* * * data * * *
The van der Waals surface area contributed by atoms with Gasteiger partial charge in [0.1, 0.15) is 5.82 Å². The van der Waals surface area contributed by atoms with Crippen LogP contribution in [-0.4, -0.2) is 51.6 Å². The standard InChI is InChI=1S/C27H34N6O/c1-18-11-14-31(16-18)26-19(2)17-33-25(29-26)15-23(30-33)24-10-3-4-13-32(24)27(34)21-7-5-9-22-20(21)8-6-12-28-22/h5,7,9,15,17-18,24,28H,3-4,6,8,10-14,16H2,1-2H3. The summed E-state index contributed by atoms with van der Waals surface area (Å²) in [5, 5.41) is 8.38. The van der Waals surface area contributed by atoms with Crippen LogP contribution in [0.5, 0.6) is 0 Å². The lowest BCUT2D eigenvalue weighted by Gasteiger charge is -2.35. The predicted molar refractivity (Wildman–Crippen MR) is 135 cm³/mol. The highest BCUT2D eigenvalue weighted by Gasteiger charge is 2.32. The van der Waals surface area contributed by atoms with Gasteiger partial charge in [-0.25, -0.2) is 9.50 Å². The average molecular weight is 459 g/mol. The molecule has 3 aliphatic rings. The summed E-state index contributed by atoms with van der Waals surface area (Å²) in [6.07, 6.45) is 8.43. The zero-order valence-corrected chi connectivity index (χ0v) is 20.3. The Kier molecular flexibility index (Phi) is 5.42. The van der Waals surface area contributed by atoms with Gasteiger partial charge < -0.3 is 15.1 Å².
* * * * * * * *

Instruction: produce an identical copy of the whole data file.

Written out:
The van der Waals surface area contributed by atoms with Gasteiger partial charge in [0.1, 0.15) is 5.82 Å². The van der Waals surface area contributed by atoms with Crippen LogP contribution in [-0.4, -0.2) is 51.6 Å². The standard InChI is InChI=1S/C27H34N6O/c1-18-11-14-31(16-18)26-19(2)17-33-25(29-26)15-23(30-33)24-10-3-4-13-32(24)27(34)21-7-5-9-22-20(21)8-6-12-28-22/h5,7,9,15,17-18,24,28H,3-4,6,8,10-14,16H2,1-2H3. The summed E-state index contributed by atoms with van der Waals surface area (Å²) in [5, 5.41) is 8.38. The van der Waals surface area contributed by atoms with Crippen LogP contribution in [0.5, 0.6) is 0 Å². The lowest BCUT2D eigenvalue weighted by Gasteiger charge is -2.35. The predicted molar refractivity (Wildman–Crippen MR) is 135 cm³/mol. The highest BCUT2D eigenvalue weighted by Gasteiger charge is 2.32. The van der Waals surface area contributed by atoms with Gasteiger partial charge in [-0.25, -0.2) is 9.50 Å². The average molecular weight is 459 g/mol. The molecule has 3 aliphatic rings. The summed E-state index contributed by atoms with van der Waals surface area (Å²) in [6.07, 6.45) is 8.43. The zero-order valence-corrected chi connectivity index (χ0v) is 20.3. The Kier molecular flexibility index (Phi) is 5.42. The van der Waals surface area contributed by atoms with Gasteiger partial charge < -0.3 is 15.1 Å².